Don’t be fooled by these top flooring trends for 2022

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Wood is always in the lead

Hard flooring continues to grow in popularity, especially wood and wood-look alternatives such as laminate. These days these products are well designed and manufactured, and available in many shades and species, says Siobhan MacLeod of Flooring Xtra. More and more homeowners are choosing to lay wood or laminate throughout their homes to create a modern, seamless effect, she says.

Nordic-style oaks — think blond or beach beige oak — continue to be popular. Siobhan believes the soft tones, light-reflecting qualities and ability to complement many different design styles are the reasons for this. In contrast, she notes a growing move towards dark, cool-toned woods such as walnut, charred wood and black oak which add drama to a room and can provide an iconic 1970s look but with a contemporary twist.

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Parquet or patterned wood flooring and wide planks continue to grow in popularity, says Gratton McCallum of Forte, with herringbone and herringbone patterns creating a bespoke element for an interior.

A global call for more sustainable products, coupled with rapidly growing demand for raw materials, has driven suppliers to seek a more sustainable alternative to native and imported solid wood, Gratton says. Engineered flooring has therefore become a favorable option as it uses less than a third of slow growing hardwood than solid wood flooring and the more durable fast growing softwood. It’s also more durable and stable, making it less prone to warping and movement than solid wood, he says.

Over the past few years, the technology around lacquer products has evolved, Gratton says, and it’s now possible to apply around seven coats of coating to wood and still maintain an extremely durable matte finish. Low VOC water-based polyurethanes are used, which give the appearance of natural oil but with better water resistance.

Atelier Classic Plank in European Oak Rustic $306/m2 from Forte, forte.co.nz.

Provided

Atelier Classic Plank in European Oak Rustic $306/m2 from Forte, forte.co.nz.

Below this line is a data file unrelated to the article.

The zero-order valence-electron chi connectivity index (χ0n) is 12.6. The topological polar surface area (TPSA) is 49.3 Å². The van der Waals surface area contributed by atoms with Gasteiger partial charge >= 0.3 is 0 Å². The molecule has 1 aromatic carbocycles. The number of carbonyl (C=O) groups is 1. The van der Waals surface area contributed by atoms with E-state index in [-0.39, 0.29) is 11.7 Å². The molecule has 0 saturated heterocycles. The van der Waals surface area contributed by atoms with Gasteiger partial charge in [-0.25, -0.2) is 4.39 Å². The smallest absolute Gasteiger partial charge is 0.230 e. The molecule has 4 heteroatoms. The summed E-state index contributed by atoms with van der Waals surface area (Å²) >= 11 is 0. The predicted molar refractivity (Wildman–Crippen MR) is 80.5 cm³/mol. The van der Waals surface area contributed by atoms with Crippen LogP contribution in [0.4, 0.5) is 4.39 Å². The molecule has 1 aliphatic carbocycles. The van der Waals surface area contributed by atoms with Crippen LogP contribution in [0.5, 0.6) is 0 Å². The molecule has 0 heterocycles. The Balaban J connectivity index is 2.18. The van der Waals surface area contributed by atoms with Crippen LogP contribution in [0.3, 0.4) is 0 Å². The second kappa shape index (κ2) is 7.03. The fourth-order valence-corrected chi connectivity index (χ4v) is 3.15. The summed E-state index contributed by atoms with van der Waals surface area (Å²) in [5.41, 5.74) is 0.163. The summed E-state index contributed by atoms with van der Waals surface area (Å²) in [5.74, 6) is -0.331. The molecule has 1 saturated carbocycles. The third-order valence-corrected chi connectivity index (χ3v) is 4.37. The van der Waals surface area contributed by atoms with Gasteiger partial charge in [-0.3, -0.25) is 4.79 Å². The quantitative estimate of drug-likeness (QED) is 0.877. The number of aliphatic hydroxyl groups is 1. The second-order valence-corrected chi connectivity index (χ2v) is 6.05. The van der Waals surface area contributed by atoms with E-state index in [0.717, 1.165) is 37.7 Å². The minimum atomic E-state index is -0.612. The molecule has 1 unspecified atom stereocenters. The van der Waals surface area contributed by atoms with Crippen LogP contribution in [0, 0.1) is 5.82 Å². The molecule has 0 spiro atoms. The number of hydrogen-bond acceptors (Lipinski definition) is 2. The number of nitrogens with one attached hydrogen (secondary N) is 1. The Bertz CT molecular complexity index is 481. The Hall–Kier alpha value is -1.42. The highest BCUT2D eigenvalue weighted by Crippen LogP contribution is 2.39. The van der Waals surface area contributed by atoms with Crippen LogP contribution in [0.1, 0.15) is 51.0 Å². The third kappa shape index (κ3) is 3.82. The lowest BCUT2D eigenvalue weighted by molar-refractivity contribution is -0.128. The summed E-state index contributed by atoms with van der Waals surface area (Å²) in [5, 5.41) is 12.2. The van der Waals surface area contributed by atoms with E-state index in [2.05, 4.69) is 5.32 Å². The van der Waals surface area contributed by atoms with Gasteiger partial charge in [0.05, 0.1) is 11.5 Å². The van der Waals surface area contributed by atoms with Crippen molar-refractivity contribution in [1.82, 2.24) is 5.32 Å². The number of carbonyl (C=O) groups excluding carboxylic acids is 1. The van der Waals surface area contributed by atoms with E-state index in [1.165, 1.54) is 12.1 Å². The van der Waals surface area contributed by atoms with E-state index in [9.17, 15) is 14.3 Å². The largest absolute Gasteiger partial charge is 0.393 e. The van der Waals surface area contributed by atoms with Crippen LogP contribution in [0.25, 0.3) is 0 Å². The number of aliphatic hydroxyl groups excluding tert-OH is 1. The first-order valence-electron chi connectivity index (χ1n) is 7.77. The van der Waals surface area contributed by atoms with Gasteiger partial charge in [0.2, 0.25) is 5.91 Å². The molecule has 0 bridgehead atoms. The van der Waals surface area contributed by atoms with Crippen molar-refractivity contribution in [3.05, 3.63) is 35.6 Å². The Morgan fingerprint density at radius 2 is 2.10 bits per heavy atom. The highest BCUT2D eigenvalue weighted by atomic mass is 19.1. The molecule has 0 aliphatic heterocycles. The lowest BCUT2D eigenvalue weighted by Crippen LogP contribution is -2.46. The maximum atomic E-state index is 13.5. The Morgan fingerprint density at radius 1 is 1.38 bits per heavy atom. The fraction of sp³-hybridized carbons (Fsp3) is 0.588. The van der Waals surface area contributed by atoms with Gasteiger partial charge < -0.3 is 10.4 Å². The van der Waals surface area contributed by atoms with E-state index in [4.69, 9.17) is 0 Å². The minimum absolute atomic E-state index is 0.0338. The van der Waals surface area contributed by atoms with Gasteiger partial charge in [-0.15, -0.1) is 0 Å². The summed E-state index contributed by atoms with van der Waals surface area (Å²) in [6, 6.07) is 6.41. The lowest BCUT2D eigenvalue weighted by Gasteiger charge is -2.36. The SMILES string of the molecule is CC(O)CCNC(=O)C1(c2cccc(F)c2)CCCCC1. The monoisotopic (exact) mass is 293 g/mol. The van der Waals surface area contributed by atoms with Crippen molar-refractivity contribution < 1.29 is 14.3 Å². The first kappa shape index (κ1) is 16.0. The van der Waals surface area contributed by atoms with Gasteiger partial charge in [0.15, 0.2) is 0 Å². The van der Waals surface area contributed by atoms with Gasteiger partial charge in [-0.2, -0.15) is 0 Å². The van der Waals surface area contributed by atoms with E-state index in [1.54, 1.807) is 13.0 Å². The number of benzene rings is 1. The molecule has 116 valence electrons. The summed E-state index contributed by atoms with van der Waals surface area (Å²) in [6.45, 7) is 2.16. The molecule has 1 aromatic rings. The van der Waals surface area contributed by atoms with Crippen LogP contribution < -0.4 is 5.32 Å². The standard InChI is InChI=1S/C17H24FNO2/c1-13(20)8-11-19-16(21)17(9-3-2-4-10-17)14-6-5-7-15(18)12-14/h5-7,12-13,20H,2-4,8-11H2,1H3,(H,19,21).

Talking tiles

Stone-look tiles are still popular for a timeless feel, says interior designer Leah Frost of Frobisher. “We are seeing more soft pastel colored elements coming in to add a touch of personality while keeping the space calm and inviting. Playing with the way the tiles are laid can add a whole different aspect, whether vertical, horizontal, stacked, brick or herringbone.

Tilehaus’ Jess Brewer noticed a clear move away from all-white bathrooms and kitchens. Stone will continue to be a big trend this year, but with the purse strings tightening, we’re seeing people replacing stone with porcelain-looking alternatives and being drawn to organic finishes, colors and textures, explains Jess.

There is also a move towards maximalism and people are having fun with their interiors, using lots of bright colors, fun patterns and exciting combinations. Pink and green are currently popular accent colors, as are terrazzo-style floor tiles.

People are turning to larger format tiles for their floors, preferring 600 x 600mm sizes to reduce grout lines, says Jess, and homeowners are being adventurous with their grout colours.

Ultra Agata Atena tile $460/m2 from Tile Warehouse, tilewarehouse.co.nz.

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Ultra Agata Atena tile $460/m2 from Tile Warehouse, tilewarehouse.co.nz.

Left, Thirroul Matte Terracotta Look Subway Tile $130/m2 from Tilehaus, tilehaus.co.nz.  Right, Artisan Deco Tre tile $69.90/m2 from Tile Depot, tiledepot.co.nz.